I’m moving out of Ye Olde Lodge in two weeks and the prospect of leaving is making me miserable. I’ve been there for four and a half years now, and it’s the longest I’ve ever stayed in a house since I was 17 years old. So, I’m now going to tell you why Ye Olde Lodge (YOL) is the most important building in Brunswick.
The first reason is that it’s located at No. 1 Sydney Road making it the first house you see driving into Brunswick if you arrive via Royal Parade. Yes, it’s that place on the corner with the clocks that don’t work and yes, it looks a little bit like a half-way house for more discerning vagrants. But no, it used to be a hotel in its heyday and when you open the huge front door you can smell about five different dinners cooking at once. That’s not a reference to it being a hotel but at any time of the day you can actually smell five meals being cooked at once. The government calls it high density living. I call it living up somebody’s arsehole.
However, arseholes aside, the walls are thick, so once you’re inside your flat, the smells dissipate and all you can hear are the trams clanking down Sydney Road or the urgent throttle of a local Bandido racing towards another MENSA meeting. Is it a mere coincidence that the rise of bikie crime in Australia has occurred concurrently with the popularity of Sons of Anarchy? Anyway, I digress.
At YOL, I live across the hall from the weirdo of the building; let’s call him Dan because that’s his name. On Sundays, Dan climbs into the roof and can sometimes be heard raking around above my flat doing something. I don’t know what he does up there but I hope he’s been having fun. Dan once gave me a six-pack of Asahi because I complained about the noise of his renovations. He genuinely thinks he’s bought me after that act of benevolence, and every time I see him on the tram he nods at me like those six beers changed my life.
Then there’s the lad downstairs, who always calls me ‘neighbour’. Last summer we argued about him using my parking space. I was drunk at the time and told him that if he parked in it again I’d smash in his car’s windows with a baseball bat. He took this seriously and called the police. When the police called me, I told them that my ‘neighbour’ had urinated in one of the plant pots out the front of the building. By Monday morning the plant pots were gone.
The woman who lives right next door to me is Janice, and she’s in love with Blake Carrington from Dynasty. We’re friends and are now the longest standing residents of YOL and she’ll be sad to see me go because she hates Dan and has never received a six-pack of Asahi from him. Instead, Dan has spent a long time in her roof being single. There was talk of Dan having a girlfriend but I suspect the closest thing he has to a girlfriend is a pork chop, in a tumbler.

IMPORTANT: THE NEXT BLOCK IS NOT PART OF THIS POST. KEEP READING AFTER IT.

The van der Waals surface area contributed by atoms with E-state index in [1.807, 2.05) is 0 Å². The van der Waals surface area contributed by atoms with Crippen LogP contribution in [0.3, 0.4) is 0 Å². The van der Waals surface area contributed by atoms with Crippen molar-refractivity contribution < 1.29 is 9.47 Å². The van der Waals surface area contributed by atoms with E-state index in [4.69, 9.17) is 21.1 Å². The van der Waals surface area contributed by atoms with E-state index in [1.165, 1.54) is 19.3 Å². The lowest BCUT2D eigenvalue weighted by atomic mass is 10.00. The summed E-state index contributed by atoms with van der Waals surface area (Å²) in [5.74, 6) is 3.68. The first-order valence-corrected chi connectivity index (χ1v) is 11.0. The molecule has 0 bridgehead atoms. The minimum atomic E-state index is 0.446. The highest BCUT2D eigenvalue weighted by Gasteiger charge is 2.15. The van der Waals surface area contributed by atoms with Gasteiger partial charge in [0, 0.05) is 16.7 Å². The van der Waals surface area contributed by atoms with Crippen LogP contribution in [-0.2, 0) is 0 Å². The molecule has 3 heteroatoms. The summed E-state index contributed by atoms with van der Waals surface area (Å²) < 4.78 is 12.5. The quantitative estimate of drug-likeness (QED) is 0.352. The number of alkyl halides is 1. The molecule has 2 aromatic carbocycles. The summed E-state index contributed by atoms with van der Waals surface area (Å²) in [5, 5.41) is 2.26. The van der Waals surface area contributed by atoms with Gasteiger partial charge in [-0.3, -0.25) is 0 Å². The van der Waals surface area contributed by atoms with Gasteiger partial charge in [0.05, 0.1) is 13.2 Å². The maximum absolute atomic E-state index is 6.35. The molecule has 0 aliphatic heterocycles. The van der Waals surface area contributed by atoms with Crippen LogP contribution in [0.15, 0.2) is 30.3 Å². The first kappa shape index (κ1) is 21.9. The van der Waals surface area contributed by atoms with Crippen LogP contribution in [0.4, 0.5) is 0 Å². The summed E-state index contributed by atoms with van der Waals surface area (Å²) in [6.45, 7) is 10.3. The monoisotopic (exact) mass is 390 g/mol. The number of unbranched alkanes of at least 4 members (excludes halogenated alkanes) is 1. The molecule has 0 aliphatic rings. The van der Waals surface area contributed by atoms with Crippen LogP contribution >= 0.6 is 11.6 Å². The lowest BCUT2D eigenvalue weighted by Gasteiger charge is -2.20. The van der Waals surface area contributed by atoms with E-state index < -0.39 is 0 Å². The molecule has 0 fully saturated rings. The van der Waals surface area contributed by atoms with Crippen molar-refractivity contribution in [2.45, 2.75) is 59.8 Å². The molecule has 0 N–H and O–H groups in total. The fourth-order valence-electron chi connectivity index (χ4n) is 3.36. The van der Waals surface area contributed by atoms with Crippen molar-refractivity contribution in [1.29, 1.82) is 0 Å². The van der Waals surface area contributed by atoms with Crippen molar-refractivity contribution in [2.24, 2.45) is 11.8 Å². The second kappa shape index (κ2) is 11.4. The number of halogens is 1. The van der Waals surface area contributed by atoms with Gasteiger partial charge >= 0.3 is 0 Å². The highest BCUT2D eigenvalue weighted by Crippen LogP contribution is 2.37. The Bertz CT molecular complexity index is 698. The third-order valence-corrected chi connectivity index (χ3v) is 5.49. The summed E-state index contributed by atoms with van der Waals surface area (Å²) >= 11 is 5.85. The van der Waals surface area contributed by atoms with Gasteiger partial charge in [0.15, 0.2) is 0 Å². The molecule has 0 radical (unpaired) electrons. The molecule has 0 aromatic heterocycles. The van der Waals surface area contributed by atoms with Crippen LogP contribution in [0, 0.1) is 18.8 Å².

Dirti Cunti is the building’s body corporate. My top tip to anyone reading this is to never, ever employ these people to look after anything. Getting these so called property managers to take any form of responsibility is like asking Jack the Ripper to work as a temp in a remotely located brothel and asking him to promise not to brutally murder any of the employees.
But dysfunction aside and the odd call from the cops, I love this old building. It’s been a good home to me, Callum Scott, and many of my boisterous guests. It was in this building that I had a remarkable alcoholic delusion. Two friends came round and found me leaning against the toilet door having an argument with my girlfriend, who they assumed had locked herself in the toilet because I was being a nightmare. They coaxed me away from the door with more beer and I sat drinking with them at my kitchen table, occasionally going back to the toilet door to shout something, until I eventually passed out in an ashtray. As they walked down the stairs they passed my girlfriend returning from the supermarket with much needed supplies, and to their credit said ‘hello’ like nothing had happened.
Anyway, there is something incredibly spiritual about a home you love. The very walls seem to imbue a sense of harmony that’s impossible to articulate. In a real home, everything is perfect, even the things that don’t work and, really, that’s the whole point of building a home in the first place. I’ve lived in places that didn’t feel like a home and the knock on effect to the rest of my life was palpable to everyone, especially me. When I don’t have a home, part of my brain ceases to function properly.
When I have a home everything makes sense because I have somewhere to go when everything doesn’t make sense. I think of all the long days I’ve had over the last four and a half years and how getting home at the end of one of those days was better than anything else I could imagine. Opening the door, smelling my home and placing my keys in the little plate by the door. Simple pleasures, the kind of routines that work on me like functional therapy. I hope everybody experiences this at least once in their life because after that you won’t settle for anything less, and nor should you.
So, goodbye Ye Olde Lodge. Sometimes life was stormy and tempestuous but you were always there for me, and most of the time life was perfect because I knew you were there, on the corner of Sydney Road and Park Street. A loveable collection of bricks with a generous soul…
…and the broken clocks who only told the right time twice a day, which was good enough for me.